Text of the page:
Electric vehicles are the future: Five things they will change

Electric vehicles are the future: Five things they will change

If the upcoming Ola electric scooter could herald a revolution in the automobile industry, we are in for much bigger changes in the field. Beginning with two-wheelers and four-wheelers and gradually soaring to air travel, the fast-expanding electric culture is set to change our concepts regarding vehicles and the traditions and habits created by centuries-old internal combustion petrol or diesel engines.

Petrol pumps, workshops and dealerships may make way for mobile money, apps and software updates.

The days of easy motoring when the process of buying a car goes fully online, updating vehicle software from your home instead of visiting a service centre, the technician coming home to oil and service the very few moving parts, plugging in the vehicle to recharge while you go out for tea and solar energy powering the vehicle are not far away.

The firstborn

If you thought the internal combustion engines came first, think again. As against our common belief, it was electric vehicles that took birth first. History credits Hungarian inventor Anyos István Jedlik for making the first electric model car in 1828.

Electric vehicles are the future: Five things they will change
Gustave Trouvé's personal electric vehicle (1881), world's first full-scale electric car to be publicly presented. Source: Jacques CattelinATTELIN

Later, during the same period, several electric vehicles were designed in Europe; right from Scottish inventor Robert Anderson in 1832 many electric-powered carriages were built in the subsequent years. Electric trains and trams that have the technology of those days can be found even today in old European cities.

Electric vehicles are the future: Five things they will change
Early electric car, built by Thomas Parker, photo from 1895.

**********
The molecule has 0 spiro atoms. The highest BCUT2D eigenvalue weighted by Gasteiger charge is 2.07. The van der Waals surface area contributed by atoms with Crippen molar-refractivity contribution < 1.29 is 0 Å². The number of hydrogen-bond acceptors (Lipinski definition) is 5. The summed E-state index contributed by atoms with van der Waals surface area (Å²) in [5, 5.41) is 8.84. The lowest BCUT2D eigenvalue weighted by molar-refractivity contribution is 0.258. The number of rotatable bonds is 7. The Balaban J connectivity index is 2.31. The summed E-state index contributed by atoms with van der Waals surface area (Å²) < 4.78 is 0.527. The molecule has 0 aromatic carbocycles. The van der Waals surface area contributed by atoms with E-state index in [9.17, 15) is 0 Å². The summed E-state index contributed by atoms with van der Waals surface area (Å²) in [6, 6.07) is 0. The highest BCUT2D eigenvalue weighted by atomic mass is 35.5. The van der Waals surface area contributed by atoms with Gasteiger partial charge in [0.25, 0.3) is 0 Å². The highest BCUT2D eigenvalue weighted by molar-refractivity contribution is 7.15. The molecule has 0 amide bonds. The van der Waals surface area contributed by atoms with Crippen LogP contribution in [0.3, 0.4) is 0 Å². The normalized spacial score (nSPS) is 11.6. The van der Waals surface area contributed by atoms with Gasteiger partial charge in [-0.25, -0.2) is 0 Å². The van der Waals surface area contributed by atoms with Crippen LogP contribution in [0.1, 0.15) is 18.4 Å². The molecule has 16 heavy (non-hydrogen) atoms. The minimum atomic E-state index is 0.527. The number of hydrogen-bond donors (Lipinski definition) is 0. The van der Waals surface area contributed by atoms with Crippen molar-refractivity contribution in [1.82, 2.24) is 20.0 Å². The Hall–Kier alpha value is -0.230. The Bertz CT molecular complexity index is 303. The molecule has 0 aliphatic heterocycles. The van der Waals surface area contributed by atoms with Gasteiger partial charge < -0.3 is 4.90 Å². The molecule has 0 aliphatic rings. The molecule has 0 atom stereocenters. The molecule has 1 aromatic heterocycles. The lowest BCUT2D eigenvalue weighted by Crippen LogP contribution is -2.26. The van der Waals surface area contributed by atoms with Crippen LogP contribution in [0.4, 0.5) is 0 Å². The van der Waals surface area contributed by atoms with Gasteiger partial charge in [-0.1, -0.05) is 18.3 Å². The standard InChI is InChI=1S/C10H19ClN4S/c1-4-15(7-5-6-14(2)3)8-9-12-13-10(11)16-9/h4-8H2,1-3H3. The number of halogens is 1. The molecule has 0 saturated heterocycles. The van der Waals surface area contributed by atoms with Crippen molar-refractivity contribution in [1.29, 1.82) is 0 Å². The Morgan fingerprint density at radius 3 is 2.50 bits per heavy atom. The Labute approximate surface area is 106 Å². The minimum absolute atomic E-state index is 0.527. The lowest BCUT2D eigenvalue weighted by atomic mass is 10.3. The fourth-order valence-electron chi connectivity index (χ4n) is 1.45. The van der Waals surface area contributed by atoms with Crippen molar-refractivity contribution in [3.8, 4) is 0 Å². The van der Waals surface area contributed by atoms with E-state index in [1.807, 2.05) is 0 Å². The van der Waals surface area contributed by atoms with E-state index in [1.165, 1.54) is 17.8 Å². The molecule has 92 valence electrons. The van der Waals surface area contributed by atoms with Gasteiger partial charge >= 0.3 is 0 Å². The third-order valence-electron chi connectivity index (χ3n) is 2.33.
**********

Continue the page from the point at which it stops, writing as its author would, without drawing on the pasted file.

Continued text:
Soon, goes out of range

Though Daimler's first internal combustion engine-driven car dimmed the industry behind that technology, the electric vehicles never gave up. However, though better than petrol cars on every count, these cars went out of reckoning due to the same issue that they face now - range. With the expansion of roads and other infrastructure by the 19th century, cars had to leave the city confines and undertake longer journeys into the countryside. There were no charging facilities in places without electricity and thus electric cars had to be restricted to cities.

Later, with the onslaught of petrol and diesel cars, and their favourable industrial equations, electric cars were mostly edged out from the scene. Moreover, when the tax on sale of petrol and diesel became the main revenue earner for several countries including India, the electric segment went out of favour.

Electric vehicles are the future: Five things they will change
Tesla Roadster

Highway electric car

Though electric cars never disappeared from the streets, their numbers were always minuscule. However, by 2000, electric cars that are more modern and with more range took shape. The innovative changes in the semiconductor industry and lithium-ion battery manufacturing were behind this resurgence.